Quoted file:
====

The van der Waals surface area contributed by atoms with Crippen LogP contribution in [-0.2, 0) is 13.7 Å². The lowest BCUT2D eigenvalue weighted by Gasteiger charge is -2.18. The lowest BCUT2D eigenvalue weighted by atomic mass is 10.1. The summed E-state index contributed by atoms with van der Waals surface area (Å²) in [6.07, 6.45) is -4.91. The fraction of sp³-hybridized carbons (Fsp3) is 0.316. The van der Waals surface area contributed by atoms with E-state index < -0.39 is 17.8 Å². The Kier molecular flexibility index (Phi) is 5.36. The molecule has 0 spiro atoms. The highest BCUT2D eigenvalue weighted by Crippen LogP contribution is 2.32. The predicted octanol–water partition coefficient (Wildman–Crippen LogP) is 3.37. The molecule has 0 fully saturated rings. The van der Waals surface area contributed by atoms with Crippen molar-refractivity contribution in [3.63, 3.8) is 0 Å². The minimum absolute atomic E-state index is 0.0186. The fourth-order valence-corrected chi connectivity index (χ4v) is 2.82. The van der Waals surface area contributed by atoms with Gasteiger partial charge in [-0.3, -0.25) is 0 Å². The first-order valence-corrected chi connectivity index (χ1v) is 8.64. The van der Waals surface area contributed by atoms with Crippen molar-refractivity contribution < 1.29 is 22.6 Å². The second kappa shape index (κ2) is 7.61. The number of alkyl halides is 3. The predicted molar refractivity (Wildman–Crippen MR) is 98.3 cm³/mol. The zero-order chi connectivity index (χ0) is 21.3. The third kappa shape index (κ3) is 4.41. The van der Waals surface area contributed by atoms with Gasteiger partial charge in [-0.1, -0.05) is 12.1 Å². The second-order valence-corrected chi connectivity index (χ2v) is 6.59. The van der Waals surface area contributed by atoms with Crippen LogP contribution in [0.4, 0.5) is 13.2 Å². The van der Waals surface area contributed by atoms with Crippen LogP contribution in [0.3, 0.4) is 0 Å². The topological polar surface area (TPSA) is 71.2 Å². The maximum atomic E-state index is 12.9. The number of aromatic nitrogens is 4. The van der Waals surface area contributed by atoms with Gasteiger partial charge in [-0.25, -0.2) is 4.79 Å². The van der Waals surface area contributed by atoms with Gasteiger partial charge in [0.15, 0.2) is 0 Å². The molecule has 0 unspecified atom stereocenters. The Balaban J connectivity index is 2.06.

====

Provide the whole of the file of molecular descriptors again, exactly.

The van der Waals surface area contributed by atoms with Crippen LogP contribution in [-0.2, 0) is 13.7 Å². The lowest BCUT2D eigenvalue weighted by Gasteiger charge is -2.18. The lowest BCUT2D eigenvalue weighted by atomic mass is 10.1. The summed E-state index contributed by atoms with van der Waals surface area (Å²) in [6.07, 6.45) is -4.91. The fraction of sp³-hybridized carbons (Fsp3) is 0.316. The van der Waals surface area contributed by atoms with E-state index < -0.39 is 17.8 Å². The Kier molecular flexibility index (Phi) is 5.36. The molecule has 0 spiro atoms. The highest BCUT2D eigenvalue weighted by Crippen LogP contribution is 2.32. The predicted octanol–water partition coefficient (Wildman–Crippen LogP) is 3.37. The molecule has 0 fully saturated rings. The van der Waals surface area contributed by atoms with Crippen molar-refractivity contribution in [3.63, 3.8) is 0 Å². The minimum absolute atomic E-state index is 0.0186. The fourth-order valence-corrected chi connectivity index (χ4v) is 2.82. The van der Waals surface area contributed by atoms with Gasteiger partial charge in [-0.3, -0.25) is 0 Å². The first-order valence-corrected chi connectivity index (χ1v) is 8.64. The van der Waals surface area contributed by atoms with Crippen molar-refractivity contribution < 1.29 is 22.6 Å². The second kappa shape index (κ2) is 7.61. The number of alkyl halides is 3. The predicted molar refractivity (Wildman–Crippen MR) is 98.3 cm³/mol. The zero-order chi connectivity index (χ0) is 21.3. The third kappa shape index (κ3) is 4.41. The van der Waals surface area contributed by atoms with Gasteiger partial charge in [-0.1, -0.05) is 12.1 Å². The second-order valence-corrected chi connectivity index (χ2v) is 6.59. The van der Waals surface area contributed by atoms with Crippen LogP contribution in [0.4, 0.5) is 13.2 Å². The van der Waals surface area contributed by atoms with Crippen LogP contribution in [0.3, 0.4) is 0 Å². The topological polar surface area (TPSA) is 71.2 Å². The maximum atomic E-state index is 12.9. The number of aromatic nitrogens is 4. The van der Waals surface area contributed by atoms with Gasteiger partial charge in [-0.25, -0.2) is 4.79 Å². The van der Waals surface area contributed by atoms with Gasteiger partial charge in [0.15, 0.2) is 0 Å². The molecule has 0 unspecified atom stereocenters. The Balaban J connectivity index is 2.06.